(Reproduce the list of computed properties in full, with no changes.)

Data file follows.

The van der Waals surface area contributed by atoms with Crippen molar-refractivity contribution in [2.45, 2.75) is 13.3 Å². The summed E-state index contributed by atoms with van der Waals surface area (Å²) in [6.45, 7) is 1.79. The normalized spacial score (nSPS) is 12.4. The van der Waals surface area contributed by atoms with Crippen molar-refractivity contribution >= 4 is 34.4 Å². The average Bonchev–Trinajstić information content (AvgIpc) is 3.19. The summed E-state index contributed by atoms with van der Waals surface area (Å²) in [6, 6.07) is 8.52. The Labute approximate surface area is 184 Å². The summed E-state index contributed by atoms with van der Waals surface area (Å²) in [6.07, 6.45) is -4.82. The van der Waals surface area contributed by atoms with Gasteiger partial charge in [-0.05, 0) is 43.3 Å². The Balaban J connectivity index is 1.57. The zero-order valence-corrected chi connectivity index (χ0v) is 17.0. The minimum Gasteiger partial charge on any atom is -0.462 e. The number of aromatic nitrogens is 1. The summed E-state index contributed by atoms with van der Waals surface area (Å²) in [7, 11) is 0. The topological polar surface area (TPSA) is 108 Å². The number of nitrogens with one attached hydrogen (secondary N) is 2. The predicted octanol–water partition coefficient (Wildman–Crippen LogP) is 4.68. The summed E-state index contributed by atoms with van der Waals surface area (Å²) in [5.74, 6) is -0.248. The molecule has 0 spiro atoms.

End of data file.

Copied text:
The van der Waals surface area contributed by atoms with Crippen molar-refractivity contribution in [2.45, 2.75) is 13.3 Å². The summed E-state index contributed by atoms with van der Waals surface area (Å²) in [6.45, 7) is 1.79. The normalized spacial score (nSPS) is 12.4. The van der Waals surface area contributed by atoms with Crippen molar-refractivity contribution >= 4 is 34.4 Å². The average Bonchev–Trinajstić information content (AvgIpc) is 3.19. The summed E-state index contributed by atoms with van der Waals surface area (Å²) in [6, 6.07) is 8.52. The Labute approximate surface area is 184 Å². The summed E-state index contributed by atoms with van der Waals surface area (Å²) in [6.07, 6.45) is -4.82. The van der Waals surface area contributed by atoms with Gasteiger partial charge in [-0.05, 0) is 43.3 Å². The Balaban J connectivity index is 1.57. The zero-order valence-corrected chi connectivity index (χ0v) is 17.0. The minimum Gasteiger partial charge on any atom is -0.462 e. The number of aromatic nitrogens is 1. The summed E-state index contributed by atoms with van der Waals surface area (Å²) in [7, 11) is 0. The topological polar surface area (TPSA) is 108 Å². The number of nitrogens with one attached hydrogen (secondary N) is 2. The predicted octanol–water partition coefficient (Wildman–Crippen LogP) is 4.68. The summed E-state index contributed by atoms with van der Waals surface area (Å²) in [5.74, 6) is -0.248. The molecule has 0 spiro atoms.